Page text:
Florida Governor Ron DeSantis speaks at the opening of a monoclonal antibody site in Pembroke Pines, Fla., on Aug. 18, 2021. The on-again, off-again ban imposed by Republican Gov. Ron DeSantis to prevent mandating masks for Florida school students is back in force. The 1st District Court of Appeal ruled Friday, Sept. 10, that a Tallahassee judge should not have lifted an automatic stay two days ago that halted enforcement of the mask mandate ban.
Marta Lavandier/AP
Law & Courts Texas Attorney General Sues More School Districts That Require Masks
The Texas attorney general's office anticipates filing more lawsuits against districts flouting the governor’s order. Will Dallas be next?
Talia Richman, The Dallas Morning News
4 min read
Texas Attorney General Ken Paxton speaks at the Austin Police Association in Austin, Texas, on Sept. 10, 2020.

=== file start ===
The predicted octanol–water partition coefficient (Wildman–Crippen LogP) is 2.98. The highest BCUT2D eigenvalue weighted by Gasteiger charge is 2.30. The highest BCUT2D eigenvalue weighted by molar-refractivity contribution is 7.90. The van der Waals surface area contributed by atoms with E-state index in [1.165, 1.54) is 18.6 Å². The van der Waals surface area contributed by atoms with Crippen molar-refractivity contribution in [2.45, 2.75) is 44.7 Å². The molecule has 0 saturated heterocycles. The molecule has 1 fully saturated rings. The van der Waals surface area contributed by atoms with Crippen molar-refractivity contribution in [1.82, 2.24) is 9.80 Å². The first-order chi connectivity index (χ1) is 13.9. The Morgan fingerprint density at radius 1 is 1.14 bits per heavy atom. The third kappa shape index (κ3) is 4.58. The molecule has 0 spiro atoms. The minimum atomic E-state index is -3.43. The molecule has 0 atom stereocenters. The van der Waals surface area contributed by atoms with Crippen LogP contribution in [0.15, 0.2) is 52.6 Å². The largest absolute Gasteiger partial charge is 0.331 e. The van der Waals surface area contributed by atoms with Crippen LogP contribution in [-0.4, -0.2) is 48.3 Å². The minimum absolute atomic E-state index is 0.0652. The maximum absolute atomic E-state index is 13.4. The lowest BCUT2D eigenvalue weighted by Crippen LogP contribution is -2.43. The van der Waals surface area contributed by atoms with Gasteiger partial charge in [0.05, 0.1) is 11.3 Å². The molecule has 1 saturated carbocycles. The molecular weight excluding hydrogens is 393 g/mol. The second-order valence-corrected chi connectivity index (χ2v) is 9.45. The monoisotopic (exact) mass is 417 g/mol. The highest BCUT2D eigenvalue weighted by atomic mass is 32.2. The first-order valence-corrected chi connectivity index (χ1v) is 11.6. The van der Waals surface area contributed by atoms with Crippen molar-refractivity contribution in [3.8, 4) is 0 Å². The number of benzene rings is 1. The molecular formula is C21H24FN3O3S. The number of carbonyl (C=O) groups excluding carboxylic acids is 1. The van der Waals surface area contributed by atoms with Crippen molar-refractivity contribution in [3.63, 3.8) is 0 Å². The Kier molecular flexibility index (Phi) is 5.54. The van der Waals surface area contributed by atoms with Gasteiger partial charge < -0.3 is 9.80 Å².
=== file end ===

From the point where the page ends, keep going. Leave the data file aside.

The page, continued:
Texas Attorney General Ken Paxton speaks at the Austin Police Association in Austin, Texas, on Sept. 10, 2020.
Jay Janner/Austin American-Statesman via AP
Law & Courts Can They Do That? Questions Swirl Around COVID-19 School Vaccine Mandates
With at least one large school district adopting a COVID-19 vaccine mandate, here is a look at the legal landscape for such a requirement.
5 min read
Image of a band-aid being placed on the arm.
iStock/Getty
Law & Courts High Court Justice Rejects Student's Bid to Block Removal Over Sexual Harassment Claim
Justice Elena Kagan denied a California student's effort to return to school after his 'emergency' suspension under Title IX regulations.
3 min read
The Supreme Court in Washington as seen on Oct. 7, 2020. After more than a decade in which the Supreme Court moved gradually toward more leniency for minors convicted of murder, the justices have moved the other way. The high court ruled 6-3 Thursday along ideological lines against a Mississippi inmate sentenced to life in prison without the possibility of parole for fatally stabbing his grandfather when the defendant was 15 years old. The case is important because it marks a break with the court’s previous rulings and is evidence of the impact of a newly more conservative court.
The U.S. Supreme Court as seen on Oct. 7, 2020.
J. Scott Applewhite/AP